Phu Quoc Sees Rapid Tourism Growth
Talked about as an up-and-coming tourist destination for the past decade, very little development had actually materialised until the last couple of years. After significant government investment in local infrastructure, including a new airport, and a strong promotion campaign, tourist numbers have since exploded, and with them, serious private investment in resort facilities has followed.
“Over the past 24 months, a safari, theme park, hospital and golf course opened and an international standard casino is under planning”, explains Peter Ryder, CEO of Indochina Capital, a leading Vietnam-based real estate developer and advisor. He adds that, “During the early stages of a resort destination’s development, infrastructure growth is critical and the Phu Quoc authorities are demonstrating an ability to progress rapidly.” He explains that these early achievements from the government have instilled confidence in developers and international hotel brands — such as JW Marriot, InterContinental, AccorHotels, Sheraton and Ritz Carlton — to move forward with new projects.
While attracting only 25,000 visitors back in the year 2000, the number of tourists coming to Phu Quoc jumped to over 1.5 million in 2015, with local Vietnamese visitors doubling between 2014 and 2015 to reach 1.35 million. 2016 is expected to be another impressive year for Phu Quoc as Kien Giang Province, where Phu Quoc is located, is the major focus of the Vietnamese government’s Visit Vietnam Year 2016 tourism promotion campaign. By 2020, the government hopes on attracting three million visitors per year.
Attracting Foreign Interest
Despite this, foreign tourists currently constitute only a relatively small percentage of overall tourist numbers, with just 164,000 foreign tourists visiting Phu Quoc last year out of a total of 1.5 million. Tourists from Russia, Singapore, Malaysia and Thailand are those currently showing the most interest in travelling to Phu Quoc — although the destination is increasingly welcoming tourists from Europe.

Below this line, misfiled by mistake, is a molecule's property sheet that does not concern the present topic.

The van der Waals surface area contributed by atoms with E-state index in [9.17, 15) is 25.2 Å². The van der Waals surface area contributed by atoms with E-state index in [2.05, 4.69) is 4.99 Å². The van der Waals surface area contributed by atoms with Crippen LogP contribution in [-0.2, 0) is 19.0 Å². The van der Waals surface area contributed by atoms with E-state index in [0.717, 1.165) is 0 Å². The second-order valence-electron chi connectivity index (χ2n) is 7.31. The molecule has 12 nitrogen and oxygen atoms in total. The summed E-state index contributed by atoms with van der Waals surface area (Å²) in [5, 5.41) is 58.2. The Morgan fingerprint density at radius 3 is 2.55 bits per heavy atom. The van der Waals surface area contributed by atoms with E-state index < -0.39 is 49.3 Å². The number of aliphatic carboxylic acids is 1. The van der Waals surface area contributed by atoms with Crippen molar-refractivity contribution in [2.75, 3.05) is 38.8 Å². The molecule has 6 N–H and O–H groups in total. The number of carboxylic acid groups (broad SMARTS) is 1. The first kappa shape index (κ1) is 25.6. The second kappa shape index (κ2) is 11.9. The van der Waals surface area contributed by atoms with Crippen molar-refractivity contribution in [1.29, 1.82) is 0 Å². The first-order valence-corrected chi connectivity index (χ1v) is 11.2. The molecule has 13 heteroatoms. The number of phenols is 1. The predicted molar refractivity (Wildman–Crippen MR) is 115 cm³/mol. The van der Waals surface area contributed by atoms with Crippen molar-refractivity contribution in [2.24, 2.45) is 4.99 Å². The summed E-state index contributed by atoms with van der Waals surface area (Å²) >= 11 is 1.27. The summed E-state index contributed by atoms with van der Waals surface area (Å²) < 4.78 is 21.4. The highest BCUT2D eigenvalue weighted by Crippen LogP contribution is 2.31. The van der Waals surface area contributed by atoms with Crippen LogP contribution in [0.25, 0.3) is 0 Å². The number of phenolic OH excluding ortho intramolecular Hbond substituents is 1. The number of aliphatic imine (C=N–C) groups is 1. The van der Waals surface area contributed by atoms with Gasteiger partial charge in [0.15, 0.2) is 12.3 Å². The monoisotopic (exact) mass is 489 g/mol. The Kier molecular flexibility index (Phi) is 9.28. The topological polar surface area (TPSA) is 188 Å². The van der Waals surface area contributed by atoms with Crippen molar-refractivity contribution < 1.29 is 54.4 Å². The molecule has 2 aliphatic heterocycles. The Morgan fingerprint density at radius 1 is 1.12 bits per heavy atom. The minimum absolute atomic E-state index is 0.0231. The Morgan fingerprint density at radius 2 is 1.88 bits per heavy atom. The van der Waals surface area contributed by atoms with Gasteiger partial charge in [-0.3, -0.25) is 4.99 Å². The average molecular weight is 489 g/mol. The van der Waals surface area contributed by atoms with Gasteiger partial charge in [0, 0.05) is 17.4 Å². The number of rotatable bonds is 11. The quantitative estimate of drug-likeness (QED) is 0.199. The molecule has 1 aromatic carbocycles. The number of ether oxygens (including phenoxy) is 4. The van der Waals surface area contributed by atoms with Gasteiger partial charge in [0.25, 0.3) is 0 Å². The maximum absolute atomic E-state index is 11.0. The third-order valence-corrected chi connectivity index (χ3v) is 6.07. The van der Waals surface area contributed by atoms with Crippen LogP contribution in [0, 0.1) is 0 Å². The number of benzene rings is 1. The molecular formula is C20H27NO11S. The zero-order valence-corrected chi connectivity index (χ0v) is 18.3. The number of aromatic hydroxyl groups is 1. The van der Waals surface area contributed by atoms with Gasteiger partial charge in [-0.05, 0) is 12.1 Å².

Ryder informs us that the government plans to increase the percentage of international travelers to 40% of total arrivals by 2020, explaining that, “Along with the rapid infrastructure development and expected completion of 5-star resorts, I expect the biggest change will be the increase of foreign travelers, specifically from within Asia as access improves regionally”.
Flights from foreign countries directly to Phu Quoc Airport have been on the increase lately. Swedish airline TUI Nordic says it expects to run weekly flights to Phu Quoc by the end of 2016 and China Southern Airlines started direct flights to Phu Quoc from Guangzhou in January this year. Direct flights by Vietnam Airlines are run from both Singapore and Cambodia.
Recent visa liberalisation for many nationalities has further encouraged arrivals to Vietnam by foreign tourists. In addition to this, as Phu Quoc is considered a special economic zone, the government has allowed visa-free travel to Phu Quoc for up to 30 days for all nationalities.
Economic Growth Boosting Vietnamese Travel
The rise in the number of domestic Vietnamese tourists heading to Phu Quoc can be seen in the context of strong and continued economic growth that has been lifting many Vietnamese into the middle classes and providing them with a greater disposable income to spend on leisure activities such as travel. This aspirational middle class are seeing travel as an important part of their new lifestyle.
While domestic travel is increasing in Vietnam, it is international travel by Vietnamese nationals to neighbouring countries in Southeast Asia — as well as further afield to destinations such as Japan, South Korea, the US and Europe — that is growing at a much more rapid rate. As incomes in Vietnam grow, the first industry to benefit is the local tourism sector, followed along by those in neighbouring countries and then, finally, those further afield. Six million Vietnamese traveled abroad last year, spending roughly US$6 billion. That’s almost double the US$3.5 billion that was spent abroad back in 2012.